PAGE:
During what continues to be a banner week for American Sign Language interpreters, Gov. Gary Herbert delivered a speech on Friday announcing the enactment of a shelter-in … er, “Stay Safe, Stay Home” directive.
“We’re in the throes of a challenging time,” Herbert said. “The coronavirus, COVID-19 as we call it, is a serious challenge that we face—unprecedented of any time in our history. It brings with it a lot of uncertainty, some fear, apprehension, high anxiety—not only about our own health and well-being as individuals—our family members, our friends—but also our economic well-being.”
He said the one-two punch ushers with it “fear about the future and what’s gonna happen.”
Herbert then went on to list a set of “effective immediately” recommendations regarding congregation, teleworking and even children’s play dates, that he recognized could border on “uncomfortable” and “disruptive.”
He said the suggestions would surely impact everyday life, down to his own. Every Sunday for the past 25 years, for example, he and first lady Jeanette have staged a large family dinner accompanied by their six children and 17 grandchildren. No more.
“I recognize … that all of us are facing different trials and challenges that require us to, in fact, sacrifice, to be more determined [and] work together to see if we can find a solution,” Herbert said. “To that end, we’ve put together the plan Utah Leads Together.” (You can read a one-page plan summary here and the full text here.)
The plan is “a process,” the governor said, and is divided in three phases. The first one, a phase of urgency; the second, stabilization; and the final one, recovery.
Saying we’re in the thick of the first phase, Herbert called on all citizens to cooperate, because “if we don’t get this right, the other two phases don’t really count much.”
Herbert called this first step, Stay Safe, Stay Home. “There's no better place for you to be safe than at your own home,” he said.
A day before the announcement, Salt Lake County Mayor Jenny Wilson and SLC Mayor Erin Mendenhall expressed their support for possible stay-at-home orders. Following the governor’s statement, Mendenhall said the plan was “the right thing for the people of Utah.” She also said she’d signed a local emergency proclamation giving Herbert’s declaration the force of law.
At the state plan’s core, is the recommendation that people stay at home “as much as possible,” Herbert noted. “This is something we expect all Utahns to do … there’s no exception to this.”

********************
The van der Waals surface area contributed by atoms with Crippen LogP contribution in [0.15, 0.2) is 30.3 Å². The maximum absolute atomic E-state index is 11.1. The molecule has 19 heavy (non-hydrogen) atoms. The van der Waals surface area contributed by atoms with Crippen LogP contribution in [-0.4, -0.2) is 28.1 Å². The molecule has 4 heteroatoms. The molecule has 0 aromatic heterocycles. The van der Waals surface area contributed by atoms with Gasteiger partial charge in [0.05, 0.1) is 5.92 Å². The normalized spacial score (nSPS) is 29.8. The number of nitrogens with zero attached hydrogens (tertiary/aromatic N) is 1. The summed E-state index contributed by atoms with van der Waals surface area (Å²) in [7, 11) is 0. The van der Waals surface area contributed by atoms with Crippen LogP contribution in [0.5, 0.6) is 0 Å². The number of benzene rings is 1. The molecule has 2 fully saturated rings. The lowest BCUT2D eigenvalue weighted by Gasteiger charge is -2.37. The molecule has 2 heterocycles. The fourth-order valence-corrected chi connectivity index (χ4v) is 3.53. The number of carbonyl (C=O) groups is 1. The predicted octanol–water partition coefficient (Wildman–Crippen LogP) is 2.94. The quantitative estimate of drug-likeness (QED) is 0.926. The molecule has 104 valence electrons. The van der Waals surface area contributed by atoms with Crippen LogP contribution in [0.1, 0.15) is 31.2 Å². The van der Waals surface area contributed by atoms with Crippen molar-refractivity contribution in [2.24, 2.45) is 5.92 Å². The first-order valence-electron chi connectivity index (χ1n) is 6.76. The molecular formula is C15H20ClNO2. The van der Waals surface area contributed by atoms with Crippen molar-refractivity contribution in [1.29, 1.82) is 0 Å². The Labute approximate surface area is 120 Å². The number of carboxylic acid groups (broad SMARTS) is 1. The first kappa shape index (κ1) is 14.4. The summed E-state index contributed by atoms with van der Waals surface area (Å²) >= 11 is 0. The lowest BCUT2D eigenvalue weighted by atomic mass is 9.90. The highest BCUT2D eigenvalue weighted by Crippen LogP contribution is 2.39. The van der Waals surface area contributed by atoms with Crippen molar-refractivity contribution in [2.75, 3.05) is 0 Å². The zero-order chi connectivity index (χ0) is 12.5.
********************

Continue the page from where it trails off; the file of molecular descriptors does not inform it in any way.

Herbert listed options, like working from home and limiting social interaction—needed to ensure “our sanity and our mental health”—to phone and video chats. He also emphasized the importance of social distancing and self-quarantine. He instructed not to visit nursing homes or engage in personal travel, and to leave home “only for emergencies and as infrequently as possible” through April 13.
Focusing on children, Herbert instructed parents to cancel playdates, reconsider school visits (even if it’s to pick up grab-and-go lunch) and to avoid public playgrounds. “That’s a place where we can have enhanced transmission of the coronavirus,” Herbert said of the latter. “So playground equipment and children playing there is a no-no.”
Recognizing the hit to the hospitality industry since he issued a suspension of dine-in services at restaurants on March 18, Herbert encouraged those who can to order delivery or curbside food from local establishments three times a week.
With spring in full swing, he also said those wanting to get some fresh air, exercise outdoors, bike or walk their dogs could do so, but should distance themselves at least six feet from others. Feeling stir-crazy? Consider a nice drive. “If you want to take a leisurely drive for your mental health and you’ve got a car and a gas tank full of gas, you can do that, but we’d ask you again to think in terms of what can you do at home first,” Herbert said.
The plan also specifies new rules for homeless services, commercial airports and state parks.
By his own admission, the order is more lax than similar ones in other states, hell, even ones in other parts of this state, like Summit County’s shelter-in-place order.
“We think it’s a little more understandable [than] the phrase ‘shelter in place,’ which sounds a little bit like a World War II effort—worrying about bombs coming,” Herbert said about the ‘Stay Safe, Stay Home’ moniker. “We have enough fear about this without adding to it.”